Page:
Wisconsin’s Gov. Scott Walker would have people believe he is a large thinker. A doer in state government that gets things done. He believes people should be free from government interference, unless of course you belong to a union, then he believes his “mandate” as an elected official is to interfer with and dismantle the structure of unions.
But he doesn’t say this on the campaign trail. As The Washington Post’s columnist Dana Milbank states in a recent column following Walker speaking to the American Legislative Exchange Council, which by the way is underwritten by the Koch brothers.
Milbank writes: “The bulk of Walker’s stump speech to the Koch-brothers-financed ALEC was about how his “big, bold reforms took the power out of the hands of big government special interests” — namely, unions. Left unmentioned: how his big, bold reforms produced only half the number of jobs he promised, and resulted in delayed debt payments and deep cuts to education to overcome a budget deficit.
Walker, describing the bargain shopping he does at Kohl’s department store, said he would do the same with taxes. Arguing that “few people could afford” high tax rates, he proposed that “we can lower the rates, broaden the base, and increase the value of people participating in our economy. Years ago, a plan like that worked pretty well . . . We called it the Laffer Curve back then. Today, I call it the Kohl’s curve.”
It was a zany analogy. Kohl’s offers discounted merchandise for middle and low-income consumers. The Laffer curve, as the basis for supply-side economics, meant huge tax breaks for the rich that never trickled down.
But deception is the demagogue’s tool. Walker spoke Thursday about “the death threats not just against me and my family but against our lawmakers,” and about the nails put in the driveway of one lawmaker to puncture his tires. Such behavior is beyond the pale — though hardly unique to Walker’s opponents. And some of Walker’s claims — including the alleged threat to “gut” his wife “like a deer” and of protesters “beating” and “rocking” a car he was in — could not be substantiated by independent authorities.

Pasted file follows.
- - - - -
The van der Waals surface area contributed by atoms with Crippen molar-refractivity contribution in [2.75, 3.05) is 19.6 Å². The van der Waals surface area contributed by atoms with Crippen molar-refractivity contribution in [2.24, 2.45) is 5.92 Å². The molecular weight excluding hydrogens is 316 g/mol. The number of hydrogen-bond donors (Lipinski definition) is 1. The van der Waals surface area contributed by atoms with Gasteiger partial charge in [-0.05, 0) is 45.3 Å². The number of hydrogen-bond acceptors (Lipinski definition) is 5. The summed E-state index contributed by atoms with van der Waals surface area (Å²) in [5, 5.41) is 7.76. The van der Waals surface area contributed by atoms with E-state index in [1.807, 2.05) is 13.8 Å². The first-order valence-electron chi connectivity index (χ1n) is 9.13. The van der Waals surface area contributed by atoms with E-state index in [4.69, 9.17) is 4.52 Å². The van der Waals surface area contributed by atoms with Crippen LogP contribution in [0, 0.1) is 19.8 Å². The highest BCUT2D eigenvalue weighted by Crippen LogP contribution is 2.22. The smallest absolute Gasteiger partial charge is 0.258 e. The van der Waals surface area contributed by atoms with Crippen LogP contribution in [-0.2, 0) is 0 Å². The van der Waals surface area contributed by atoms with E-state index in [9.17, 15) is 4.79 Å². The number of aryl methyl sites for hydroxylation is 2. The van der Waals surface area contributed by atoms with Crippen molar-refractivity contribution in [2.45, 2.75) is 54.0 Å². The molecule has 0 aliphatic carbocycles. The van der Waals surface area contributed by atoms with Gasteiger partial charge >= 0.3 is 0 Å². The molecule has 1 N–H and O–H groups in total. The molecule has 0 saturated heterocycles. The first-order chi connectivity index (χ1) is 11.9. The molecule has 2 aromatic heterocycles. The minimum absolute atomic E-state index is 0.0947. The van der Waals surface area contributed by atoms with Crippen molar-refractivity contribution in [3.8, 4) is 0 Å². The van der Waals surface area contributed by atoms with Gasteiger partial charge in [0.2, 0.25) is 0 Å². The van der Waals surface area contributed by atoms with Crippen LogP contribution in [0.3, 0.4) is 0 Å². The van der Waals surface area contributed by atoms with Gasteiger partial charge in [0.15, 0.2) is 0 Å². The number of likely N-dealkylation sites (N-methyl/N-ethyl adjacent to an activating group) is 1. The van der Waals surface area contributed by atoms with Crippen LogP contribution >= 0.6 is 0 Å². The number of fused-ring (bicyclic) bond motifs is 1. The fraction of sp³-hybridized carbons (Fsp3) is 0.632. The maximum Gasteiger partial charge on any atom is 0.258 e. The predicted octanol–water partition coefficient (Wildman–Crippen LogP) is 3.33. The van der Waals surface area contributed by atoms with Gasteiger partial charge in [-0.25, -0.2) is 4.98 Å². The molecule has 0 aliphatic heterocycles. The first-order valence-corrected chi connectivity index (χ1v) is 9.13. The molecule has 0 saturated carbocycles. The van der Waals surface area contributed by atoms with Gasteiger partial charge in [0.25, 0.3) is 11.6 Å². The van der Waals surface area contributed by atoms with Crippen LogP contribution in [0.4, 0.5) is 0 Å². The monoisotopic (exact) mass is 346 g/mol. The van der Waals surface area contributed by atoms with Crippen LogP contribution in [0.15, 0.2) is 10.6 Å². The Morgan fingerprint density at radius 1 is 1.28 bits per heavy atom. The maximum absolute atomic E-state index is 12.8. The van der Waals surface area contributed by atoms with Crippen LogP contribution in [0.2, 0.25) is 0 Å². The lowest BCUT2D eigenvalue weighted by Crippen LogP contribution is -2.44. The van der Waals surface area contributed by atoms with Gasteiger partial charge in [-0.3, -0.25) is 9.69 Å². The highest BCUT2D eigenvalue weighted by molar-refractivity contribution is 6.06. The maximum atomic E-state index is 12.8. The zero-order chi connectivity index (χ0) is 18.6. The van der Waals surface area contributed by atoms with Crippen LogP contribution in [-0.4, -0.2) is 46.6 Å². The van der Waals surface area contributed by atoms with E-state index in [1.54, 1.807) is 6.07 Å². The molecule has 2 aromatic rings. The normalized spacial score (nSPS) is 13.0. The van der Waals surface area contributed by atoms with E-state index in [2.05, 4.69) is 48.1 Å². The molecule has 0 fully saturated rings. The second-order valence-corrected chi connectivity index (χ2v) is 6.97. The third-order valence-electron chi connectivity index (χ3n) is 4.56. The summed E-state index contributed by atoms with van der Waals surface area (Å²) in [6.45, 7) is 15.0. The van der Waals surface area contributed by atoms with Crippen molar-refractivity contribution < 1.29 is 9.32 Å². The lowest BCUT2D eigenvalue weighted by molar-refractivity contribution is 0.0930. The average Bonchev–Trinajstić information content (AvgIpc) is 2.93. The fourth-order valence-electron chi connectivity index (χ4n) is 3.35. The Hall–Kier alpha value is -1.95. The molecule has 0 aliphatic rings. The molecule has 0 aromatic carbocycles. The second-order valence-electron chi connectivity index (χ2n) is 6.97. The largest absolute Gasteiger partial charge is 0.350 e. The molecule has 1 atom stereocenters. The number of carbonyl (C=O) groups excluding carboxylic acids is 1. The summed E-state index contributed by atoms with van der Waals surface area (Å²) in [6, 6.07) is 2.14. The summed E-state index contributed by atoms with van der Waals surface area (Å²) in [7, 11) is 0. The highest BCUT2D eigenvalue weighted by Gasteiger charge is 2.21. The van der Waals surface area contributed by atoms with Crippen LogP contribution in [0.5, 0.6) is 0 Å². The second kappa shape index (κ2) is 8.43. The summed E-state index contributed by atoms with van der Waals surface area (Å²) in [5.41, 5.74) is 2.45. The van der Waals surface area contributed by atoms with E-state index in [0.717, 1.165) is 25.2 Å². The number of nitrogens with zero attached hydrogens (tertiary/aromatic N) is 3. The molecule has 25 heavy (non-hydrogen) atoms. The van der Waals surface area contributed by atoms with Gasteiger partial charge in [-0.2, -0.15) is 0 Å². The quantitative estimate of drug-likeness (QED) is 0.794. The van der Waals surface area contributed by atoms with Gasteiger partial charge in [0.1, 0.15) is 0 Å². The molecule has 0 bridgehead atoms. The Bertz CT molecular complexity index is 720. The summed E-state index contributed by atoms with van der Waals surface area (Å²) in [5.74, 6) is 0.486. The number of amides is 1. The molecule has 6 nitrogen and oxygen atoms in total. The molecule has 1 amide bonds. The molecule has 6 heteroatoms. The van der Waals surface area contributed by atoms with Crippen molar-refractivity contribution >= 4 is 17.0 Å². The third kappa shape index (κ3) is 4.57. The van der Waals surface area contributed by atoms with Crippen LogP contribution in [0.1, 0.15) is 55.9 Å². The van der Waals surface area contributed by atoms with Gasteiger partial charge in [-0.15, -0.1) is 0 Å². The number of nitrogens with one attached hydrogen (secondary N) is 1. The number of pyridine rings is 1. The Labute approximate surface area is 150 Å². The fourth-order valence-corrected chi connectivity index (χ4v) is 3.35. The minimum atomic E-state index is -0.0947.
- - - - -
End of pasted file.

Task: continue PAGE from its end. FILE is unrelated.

Such deception, however, is only in the service of the larger deceit at the core of his candidacy: By scapegoating toothless trade unions as powerful and malign interests, he enlists working people in his cause of aiding the rich and the strong.”
But it is interesting to note that Walker never talks about those other powerful government special interests, namely lobbyists for large corporations. The tax subsidies that many of which still exist, even though these are large international corporations now.
He like so many other ill-advised Republicans still believe in the trickle-down effect. And crudely, the trickle down involved is generally waste from the top, with little or no sustainable nutrients for those below.
Unions, like other organizations, can have some bad apples and make bad choices. But the groups protect many workers and help procure basic needs beyond salaries. And if and when the “other 49%” when up and understand that by their involvement, unions are indeed beneficial. And like government, it takes its citizens participation to make it vibrant and effective.
The hubris and other distorted views expressed by Gov. Walker will continue, and hopefully people will wake up to see him for what he is, an elected special interest procurer for those with money.